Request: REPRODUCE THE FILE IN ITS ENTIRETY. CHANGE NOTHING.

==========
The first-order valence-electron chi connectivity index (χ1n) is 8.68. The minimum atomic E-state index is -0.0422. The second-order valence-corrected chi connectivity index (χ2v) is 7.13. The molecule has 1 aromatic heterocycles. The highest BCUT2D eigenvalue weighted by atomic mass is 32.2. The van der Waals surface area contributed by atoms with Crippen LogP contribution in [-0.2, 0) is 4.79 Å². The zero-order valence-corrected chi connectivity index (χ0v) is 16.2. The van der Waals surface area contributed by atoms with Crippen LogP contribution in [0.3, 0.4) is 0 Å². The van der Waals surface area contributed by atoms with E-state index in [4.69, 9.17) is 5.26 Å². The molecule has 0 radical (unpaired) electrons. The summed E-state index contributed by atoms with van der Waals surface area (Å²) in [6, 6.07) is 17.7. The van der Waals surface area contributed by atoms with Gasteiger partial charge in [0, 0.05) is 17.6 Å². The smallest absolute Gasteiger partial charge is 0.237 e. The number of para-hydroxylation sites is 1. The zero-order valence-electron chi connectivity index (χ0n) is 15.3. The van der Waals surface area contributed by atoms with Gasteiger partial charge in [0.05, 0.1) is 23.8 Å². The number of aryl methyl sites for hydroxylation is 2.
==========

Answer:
The first-order valence-electron chi connectivity index (χ1n) is 8.68. The minimum atomic E-state index is -0.0422. The second-order valence-corrected chi connectivity index (χ2v) is 7.13. The molecule has 1 aromatic heterocycles. The highest BCUT2D eigenvalue weighted by atomic mass is 32.2. The van der Waals surface area contributed by atoms with Crippen LogP contribution in [-0.2, 0) is 4.79 Å². The zero-order valence-corrected chi connectivity index (χ0v) is 16.2. The van der Waals surface area contributed by atoms with Crippen LogP contribution in [0.3, 0.4) is 0 Å². The van der Waals surface area contributed by atoms with E-state index in [4.69, 9.17) is 5.26 Å². The molecule has 0 radical (unpaired) electrons. The summed E-state index contributed by atoms with van der Waals surface area (Å²) in [6, 6.07) is 17.7. The van der Waals surface area contributed by atoms with Gasteiger partial charge in [0, 0.05) is 17.6 Å². The smallest absolute Gasteiger partial charge is 0.237 e. The number of para-hydroxylation sites is 1. The zero-order valence-electron chi connectivity index (χ0n) is 15.3. The van der Waals surface area contributed by atoms with Gasteiger partial charge in [0.05, 0.1) is 23.8 Å². The number of aryl methyl sites for hydroxylation is 2.